The following letter also written from
Jan 15th 1864.
My Own Dearest Wife
I have written a good many letters to you lately, one only yesterday, but as Calvin Carroll is going home, also Dick Cain, I will write you a few lines by one of them, for fear you are like myself, get no letters by mail, I wrote you yesterday that I thought I could get off home in about 10 days or when Col Hannon Should arrive, but if the Detachment Should remain here, I thought it best for me to consume as much of the winter here as possible as Col Gaines promises me that when the Detachment leaves here for the command that I then can go home Col Gaines left yesterday for the command, will make an effort to get Gen Roddy’s consent for the Detachment to remain here through the winter, if He Succeeds I perhaps will not come home until Spring Col Hannon has been reinstated as Col of our Regt. There is also a possibility of his getting a Brigade No war news of any interest Receive my undying love for Yourself & children. Your devoted Husband
Since writing this I learn that M.G. Stoudenmire
Calvin Carroll will not go I send
this by Dick Cain
The following letter written from Varnell's Station, Georgia as the 53rd Alabama was on pickett duty between the Army of Tennessee at Dalton, Georgia, and Sherman's army in Chattanooga.
Camp Near Varnell Station
In the front March 26th 64
My own Dearest
I mailed a letter from Rome Ga which I presume you have received --------------------- Yesterday evening having had a very Cold, wet, Sleety, Snowy Disagreeable time. Also found it very dificult to pass the lines this side and the other side of Dalton on account of my furlough not having the Signature of Gen. Johnson we succeeded however in getting through all right, and now with the command we are on Picket duty between the two large armies, I can form no idea of the Number of Soldiers here Suppose to be about 75000 and Still coming in every day. Some Suppose we will have a General engagement Soon, as it is Supposed that the Yankees are also reinforcing rapidly. There is no ascertaining any thing certain about it.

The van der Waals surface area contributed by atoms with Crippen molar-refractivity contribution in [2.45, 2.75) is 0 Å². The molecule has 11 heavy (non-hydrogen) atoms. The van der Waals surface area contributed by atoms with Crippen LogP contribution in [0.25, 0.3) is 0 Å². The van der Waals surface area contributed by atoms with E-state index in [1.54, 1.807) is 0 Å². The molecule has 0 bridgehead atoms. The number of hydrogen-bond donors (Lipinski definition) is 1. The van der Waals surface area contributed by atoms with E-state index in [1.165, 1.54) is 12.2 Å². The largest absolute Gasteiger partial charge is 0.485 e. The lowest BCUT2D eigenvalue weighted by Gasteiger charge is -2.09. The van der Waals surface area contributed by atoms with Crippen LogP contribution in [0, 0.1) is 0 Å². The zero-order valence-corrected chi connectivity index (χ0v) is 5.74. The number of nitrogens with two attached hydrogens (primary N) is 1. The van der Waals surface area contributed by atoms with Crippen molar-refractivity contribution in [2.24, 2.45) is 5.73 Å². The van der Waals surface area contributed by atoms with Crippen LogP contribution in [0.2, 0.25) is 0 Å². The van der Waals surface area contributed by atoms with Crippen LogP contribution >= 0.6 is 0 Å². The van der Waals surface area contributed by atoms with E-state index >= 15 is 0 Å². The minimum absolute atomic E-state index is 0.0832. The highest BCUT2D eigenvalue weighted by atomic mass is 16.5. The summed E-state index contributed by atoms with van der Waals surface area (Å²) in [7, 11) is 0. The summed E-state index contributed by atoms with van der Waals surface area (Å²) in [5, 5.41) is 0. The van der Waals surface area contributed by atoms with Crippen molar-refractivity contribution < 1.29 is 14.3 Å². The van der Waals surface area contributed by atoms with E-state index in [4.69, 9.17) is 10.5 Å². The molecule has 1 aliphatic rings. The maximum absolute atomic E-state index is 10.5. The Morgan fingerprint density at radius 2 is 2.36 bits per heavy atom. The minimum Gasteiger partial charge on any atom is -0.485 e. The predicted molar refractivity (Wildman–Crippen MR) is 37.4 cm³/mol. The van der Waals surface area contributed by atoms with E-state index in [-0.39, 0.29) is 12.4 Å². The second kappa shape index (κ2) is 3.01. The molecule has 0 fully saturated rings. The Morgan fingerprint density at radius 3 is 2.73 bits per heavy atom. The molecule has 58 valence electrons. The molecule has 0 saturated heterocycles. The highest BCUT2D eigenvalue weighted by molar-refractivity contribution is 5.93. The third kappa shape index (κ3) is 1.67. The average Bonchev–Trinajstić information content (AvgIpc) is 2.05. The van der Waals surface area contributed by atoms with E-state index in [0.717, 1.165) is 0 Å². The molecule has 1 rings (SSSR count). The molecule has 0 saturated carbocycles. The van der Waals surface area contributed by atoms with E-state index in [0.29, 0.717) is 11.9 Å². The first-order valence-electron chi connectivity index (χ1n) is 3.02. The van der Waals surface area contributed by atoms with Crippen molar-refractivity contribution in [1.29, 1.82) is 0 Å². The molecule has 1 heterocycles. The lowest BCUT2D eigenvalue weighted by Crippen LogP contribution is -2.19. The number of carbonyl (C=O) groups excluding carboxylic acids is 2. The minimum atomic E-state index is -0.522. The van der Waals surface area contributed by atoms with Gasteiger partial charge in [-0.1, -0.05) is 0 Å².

They want me to go back where I have acting apothecary but I have declined and am now with the Company. The boys generally are well but are being punished Somewhat being fed on Bread and water but I See they get some little poor Beef occasionally. I think I can live Splendidly on what they get myself although there is a considerable amount of Grumbling among men and officers. My Horse appears very much worsted from the trip & Horses are getting no fodder of any consequence & will fare badly. One Regt of one Brigade goes on duty at a time, ours will go on to day, but it is supposed as Flournoy’s Co. was on last week, it will not go on this time. I have not the time write much as the letters written home will be sent to Dalton in a few minutes. Direct your to Dalton 53rd Regt. Roddeys Brigade Care of Capt. Flournoy.
The Boys are getting letters pretty regularly from home now, & I am in hopes I will hear from my own Dearest Wife occasionally.
My love to all.
Your affectionate Husb.
Other books by same author:
Besides the story of the life of George Granberry McLendon, this little book contains information on early Baptist history in Alabama, especially the split in 1839 from the Primitive Baptist Church at Salem Baptist Church in Pike County, to the Missionary Baptist, and later to Southern Baptist.
Published 1992. 50 pages
By Robert G. McLendon, Jr.
Alabama residents add $.90
Contains 66 pages and index
Alan T. Horn
John M. Hutcheson
John Phil McLaney, Jr.
Robert G. McLendon, Jr.
Alabama residents add $1.35
I am currently working on a book about an Alabama family during the years of the War Between the States. The book will center around a number of letters from the wife/mother who writes to her son in the 37th Alabama, and her husband in the 57th Alabama. She describes in detail what is going on in at home. Besides what is going on with the armies, these letters are a goldmine of information about the difficulties on the homefront during the war. Her son and husband write to her about their activities and concerns, and information on those in the war with them. The information contained in the letters, and further research being added, the reader should get a full view of life within a typical Alabama farm family during that turbulent time in our history.